That pretty much means I can't compare last year's advisory and warning numebers to this year's. They'll be different, for sure. But I'm looking forward to this. A new challenge.
Weather Station Update
About a month ago I posted about how I was looking for a new weather station, to replace my dying Oregon Scientific WMR-968. Well... I've pulled the trigger and the new station should be here by Friday.
I decided on the Davis 6250 because of all the great reviews I've read and the reliability. It was a little pricy, but well worth it. The only remaning challenge is mounting it on my roof. In my new house I don't have a chimney for mounting, so I've decided on a direct roof top mount. My only fear is if it'll be secure enough for some of our high wind storms. I guess we'll just have to see.
I'll have another post once the station is up and running.
By: Buckey2745, 6:14 PM GMT on September 04, 2012
This Labor Day weekend was supposed to bring us drought relief. Some rain. The rain we have so desprately needed for the past few months. The setup was perfect, a tropical system moves inland, curves with the jet stream, and drops a few inches on parched soil.
That didn't happen.
At least not for most of us.
Instead Isaac pretty much rained itself out before it got here. The reminant low slowed way down as it headed east, dove south, and got caught in a cold front. The relief never came.
Parts of Ohio got upwards of 4", just to the east of Columbus. But that didn't include us. No, instead here in Canal Winchester we got a three day rain total of 0.50". A weekend that promised to be a wash out just became a humid, overcast holiday.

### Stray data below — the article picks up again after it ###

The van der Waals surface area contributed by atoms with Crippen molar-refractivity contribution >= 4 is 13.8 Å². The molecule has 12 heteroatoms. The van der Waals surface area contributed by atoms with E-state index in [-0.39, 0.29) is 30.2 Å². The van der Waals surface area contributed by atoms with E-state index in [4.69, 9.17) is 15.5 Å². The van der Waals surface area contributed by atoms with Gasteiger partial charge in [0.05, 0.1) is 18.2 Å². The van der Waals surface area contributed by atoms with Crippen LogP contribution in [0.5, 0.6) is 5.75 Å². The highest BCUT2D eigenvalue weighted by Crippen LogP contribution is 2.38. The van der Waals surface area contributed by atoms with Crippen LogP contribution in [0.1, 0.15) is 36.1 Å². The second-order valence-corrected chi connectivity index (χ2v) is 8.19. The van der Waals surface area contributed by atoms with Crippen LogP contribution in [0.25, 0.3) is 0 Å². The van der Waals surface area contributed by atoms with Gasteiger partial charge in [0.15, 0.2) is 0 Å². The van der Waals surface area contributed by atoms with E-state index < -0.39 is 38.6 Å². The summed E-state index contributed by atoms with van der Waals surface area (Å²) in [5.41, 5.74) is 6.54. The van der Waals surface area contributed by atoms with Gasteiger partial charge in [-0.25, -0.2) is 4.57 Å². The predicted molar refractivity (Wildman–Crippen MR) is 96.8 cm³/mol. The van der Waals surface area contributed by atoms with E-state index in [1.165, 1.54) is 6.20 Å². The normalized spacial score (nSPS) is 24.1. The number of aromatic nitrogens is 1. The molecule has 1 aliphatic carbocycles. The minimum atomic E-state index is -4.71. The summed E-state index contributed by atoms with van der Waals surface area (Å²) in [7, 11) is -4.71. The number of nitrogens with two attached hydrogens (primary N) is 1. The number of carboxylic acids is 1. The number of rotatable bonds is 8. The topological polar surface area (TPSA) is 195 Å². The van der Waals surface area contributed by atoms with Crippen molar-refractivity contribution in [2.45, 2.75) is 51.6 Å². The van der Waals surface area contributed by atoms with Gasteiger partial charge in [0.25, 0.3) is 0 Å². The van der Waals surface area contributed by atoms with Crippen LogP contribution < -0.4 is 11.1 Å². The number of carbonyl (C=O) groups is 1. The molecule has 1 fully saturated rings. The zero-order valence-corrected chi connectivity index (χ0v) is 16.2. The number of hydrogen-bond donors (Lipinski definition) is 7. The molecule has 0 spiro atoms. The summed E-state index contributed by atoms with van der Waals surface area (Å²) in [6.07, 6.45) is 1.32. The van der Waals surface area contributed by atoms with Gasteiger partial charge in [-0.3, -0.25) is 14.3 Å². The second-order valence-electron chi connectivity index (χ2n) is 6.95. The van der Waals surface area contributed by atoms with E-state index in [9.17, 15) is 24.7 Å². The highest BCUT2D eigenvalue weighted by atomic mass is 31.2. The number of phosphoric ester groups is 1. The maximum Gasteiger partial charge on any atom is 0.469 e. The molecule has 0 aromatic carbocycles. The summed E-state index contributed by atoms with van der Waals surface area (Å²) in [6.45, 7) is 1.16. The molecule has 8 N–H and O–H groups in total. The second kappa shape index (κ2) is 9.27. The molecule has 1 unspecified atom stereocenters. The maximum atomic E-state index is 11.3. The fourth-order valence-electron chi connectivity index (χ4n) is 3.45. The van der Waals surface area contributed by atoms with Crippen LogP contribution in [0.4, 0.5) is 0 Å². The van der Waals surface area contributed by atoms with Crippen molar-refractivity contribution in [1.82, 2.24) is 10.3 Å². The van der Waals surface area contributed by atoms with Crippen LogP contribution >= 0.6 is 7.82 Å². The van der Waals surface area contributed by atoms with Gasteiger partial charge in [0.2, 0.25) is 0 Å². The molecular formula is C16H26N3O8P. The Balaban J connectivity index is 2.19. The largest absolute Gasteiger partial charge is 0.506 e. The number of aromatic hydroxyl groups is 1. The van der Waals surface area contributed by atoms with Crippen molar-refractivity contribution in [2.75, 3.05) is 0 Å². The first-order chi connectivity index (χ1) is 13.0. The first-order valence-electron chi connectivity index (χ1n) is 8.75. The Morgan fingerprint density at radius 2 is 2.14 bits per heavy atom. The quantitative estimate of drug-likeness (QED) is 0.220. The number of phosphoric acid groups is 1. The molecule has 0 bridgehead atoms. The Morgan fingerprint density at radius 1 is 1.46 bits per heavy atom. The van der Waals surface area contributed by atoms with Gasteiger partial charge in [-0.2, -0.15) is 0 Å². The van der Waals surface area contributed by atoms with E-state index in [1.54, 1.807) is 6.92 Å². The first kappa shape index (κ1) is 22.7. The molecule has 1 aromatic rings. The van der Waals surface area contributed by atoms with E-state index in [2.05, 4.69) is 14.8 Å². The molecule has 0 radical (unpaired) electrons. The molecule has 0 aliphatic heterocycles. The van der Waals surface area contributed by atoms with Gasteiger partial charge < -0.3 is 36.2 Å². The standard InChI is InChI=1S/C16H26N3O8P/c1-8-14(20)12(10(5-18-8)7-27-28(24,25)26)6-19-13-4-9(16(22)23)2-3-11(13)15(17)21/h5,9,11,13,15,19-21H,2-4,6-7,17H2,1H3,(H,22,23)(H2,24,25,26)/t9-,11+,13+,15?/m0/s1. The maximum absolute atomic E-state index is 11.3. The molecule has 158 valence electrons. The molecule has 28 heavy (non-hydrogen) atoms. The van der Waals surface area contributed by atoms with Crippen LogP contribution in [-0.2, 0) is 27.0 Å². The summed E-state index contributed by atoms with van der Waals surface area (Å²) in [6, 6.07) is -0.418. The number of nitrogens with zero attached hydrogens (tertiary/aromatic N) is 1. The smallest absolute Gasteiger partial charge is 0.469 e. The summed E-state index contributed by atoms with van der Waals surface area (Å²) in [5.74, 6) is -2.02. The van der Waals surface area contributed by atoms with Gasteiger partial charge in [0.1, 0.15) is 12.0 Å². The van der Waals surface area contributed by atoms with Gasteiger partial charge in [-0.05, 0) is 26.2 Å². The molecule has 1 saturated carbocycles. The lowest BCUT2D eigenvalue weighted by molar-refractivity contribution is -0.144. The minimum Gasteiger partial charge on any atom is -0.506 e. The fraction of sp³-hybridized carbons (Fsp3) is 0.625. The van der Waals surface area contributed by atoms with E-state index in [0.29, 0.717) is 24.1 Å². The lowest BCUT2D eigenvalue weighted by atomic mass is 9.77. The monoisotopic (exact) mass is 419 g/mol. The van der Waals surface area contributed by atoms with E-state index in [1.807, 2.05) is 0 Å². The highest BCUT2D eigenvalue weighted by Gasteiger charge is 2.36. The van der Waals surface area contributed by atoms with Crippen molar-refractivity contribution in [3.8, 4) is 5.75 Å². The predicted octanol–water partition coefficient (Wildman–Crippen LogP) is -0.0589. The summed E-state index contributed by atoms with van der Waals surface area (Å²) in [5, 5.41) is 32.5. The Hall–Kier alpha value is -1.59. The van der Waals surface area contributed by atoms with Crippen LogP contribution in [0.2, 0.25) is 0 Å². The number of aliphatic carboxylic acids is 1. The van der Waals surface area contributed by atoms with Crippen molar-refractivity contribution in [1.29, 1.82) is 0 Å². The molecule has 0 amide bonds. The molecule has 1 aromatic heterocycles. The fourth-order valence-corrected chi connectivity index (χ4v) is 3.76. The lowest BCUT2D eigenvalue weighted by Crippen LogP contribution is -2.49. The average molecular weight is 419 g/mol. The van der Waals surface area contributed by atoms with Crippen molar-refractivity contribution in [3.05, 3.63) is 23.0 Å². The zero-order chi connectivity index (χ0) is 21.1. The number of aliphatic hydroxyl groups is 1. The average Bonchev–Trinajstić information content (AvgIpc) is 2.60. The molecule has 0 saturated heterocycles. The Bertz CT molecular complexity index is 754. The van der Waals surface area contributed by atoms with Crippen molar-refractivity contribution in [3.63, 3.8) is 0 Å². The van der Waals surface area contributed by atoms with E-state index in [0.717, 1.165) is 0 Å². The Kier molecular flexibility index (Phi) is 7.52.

In what seems to be a disturbing pattern, areas all around Columbus got over the 1" mark, with the center of the map staying relatively dry:
Canal Winchester, marked with the white spot, tallied 0.50" of rain this weekend
A sad result to what was supposed to be a drought buster for the area.
Meteorological Summer is over here in Central Ohio, and it'll be better remembered for heat and dry conditions more than anything. The NWS in Wilmington put out stats for this summer already, so I won't go in to much statistical detail, but a couple interesting things stand out:
Columbus had it's third warmest summer. With an average temp of 76.4°, we fell 0.7° short of an all time record set back in 1934. The 40 days above 90° (Columbus saw 44) and 3 above 100° helped, I'm sure.
Columbus had it's 11th driest summer. My rainfall stats weren't accurate this year with weather station issues, but based off of NWS data we were 5.77" below normal this summer alone.
Significant Summer Weather
This summer was a quiet one, just like most summers here in Central Ohio. However the one significant story was the June 29th Derecho. Power outages and significant property damage is usually sustained during ice storms and tornadoes, but the Derecho proved it can do a lot of the same.
This amazing graphic posted the next day on the NWS's website shows the awesome progression of this storm across our state:
The Derecho left thousands without power for a couple weeks and made sure everyone knew exactly what this meteorological term was.
As usual, a rather uneventful summer. Bring on fall. I'll leave you with the final stats for summer:
Severe Weather Stats:
Severe Thunderstorm Watches: 6
Severe Thunderstorm Warnings: 8
Tornado Watches: 1
Tornado Warnings: 0
Flood Watches: 1
Flood Warnings: 0
Heat Advisories: 8
Excessive Heat Warnings: 6
Red Flag Warnings: 1
The views of the author are his/her own and do not necessarily represent the position of The Weather Company or its parent, IBM.